On 3 July 1959, Cardinal Giuseppe Pizzardo, the president of the Vatican Congregation for Seminaries and Universities as well as secretary of the Holy Office, which was responsible for doctrinal matters, wrote to French Cardinals Maurice Feltin of Paris and Achille Liénart of Lille, to clamp down even harder on the worker priests.
In 1941, the French Church had launched the “Mission de France” in a bid to reach the working class. Two years later, Cardinal Suhard launched the “Mission de Paris” with a similar objective.
Cardinals Liénart, who was president of the Assembly of (French) Cardinals and Archbishops, and Feltin, both of whom had been early JOC chaplains, were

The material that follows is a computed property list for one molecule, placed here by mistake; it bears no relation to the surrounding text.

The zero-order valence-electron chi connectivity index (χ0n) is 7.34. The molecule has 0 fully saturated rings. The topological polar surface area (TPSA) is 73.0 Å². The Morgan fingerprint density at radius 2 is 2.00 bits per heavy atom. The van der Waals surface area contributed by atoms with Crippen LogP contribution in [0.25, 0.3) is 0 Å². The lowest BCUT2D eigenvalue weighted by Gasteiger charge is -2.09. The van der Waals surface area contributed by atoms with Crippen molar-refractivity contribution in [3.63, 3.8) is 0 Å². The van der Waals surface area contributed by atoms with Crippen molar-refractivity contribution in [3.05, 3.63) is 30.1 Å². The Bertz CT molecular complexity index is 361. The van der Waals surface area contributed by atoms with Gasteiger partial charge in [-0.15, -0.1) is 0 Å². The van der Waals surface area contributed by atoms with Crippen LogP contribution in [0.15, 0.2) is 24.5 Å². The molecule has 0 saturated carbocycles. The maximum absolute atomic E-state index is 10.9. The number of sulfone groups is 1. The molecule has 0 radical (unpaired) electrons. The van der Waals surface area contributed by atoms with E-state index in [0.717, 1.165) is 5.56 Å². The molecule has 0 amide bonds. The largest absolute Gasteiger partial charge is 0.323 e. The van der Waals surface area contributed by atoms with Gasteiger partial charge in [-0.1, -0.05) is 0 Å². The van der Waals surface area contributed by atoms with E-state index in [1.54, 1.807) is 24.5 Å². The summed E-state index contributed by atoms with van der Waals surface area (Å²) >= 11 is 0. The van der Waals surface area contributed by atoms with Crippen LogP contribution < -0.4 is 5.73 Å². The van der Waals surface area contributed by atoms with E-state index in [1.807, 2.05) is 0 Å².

Many of the priests, including many who had been or were JOC chaplains, also began to work in factories, on wharves and elsewhere as “worker priests.” Indeed, Bishop Alfred Ancel, a Prado father, auxiliary bishop of Lyon and keynote speaker at the JOC Internationale Congress in Brussels in 1950, had also taken up part-time work.
However, as an increasing number of priests became involved in trade union struggles and strikes, often alongside communists and communist trade unions, fears began to rise.
As a result, in 1953, the Holy See requested the French bishops responsible for the worker priests to prohibit them from engaging in fulltime paid employed.
Now, Cardinal Pizzardo had again written to his French colleagues asking for the prohibition of even part-time work outside the Church.
To the extent that this decision was a portent, the early signs for the Council were not promising.
Giuseppe Pizzardo (Press Photo)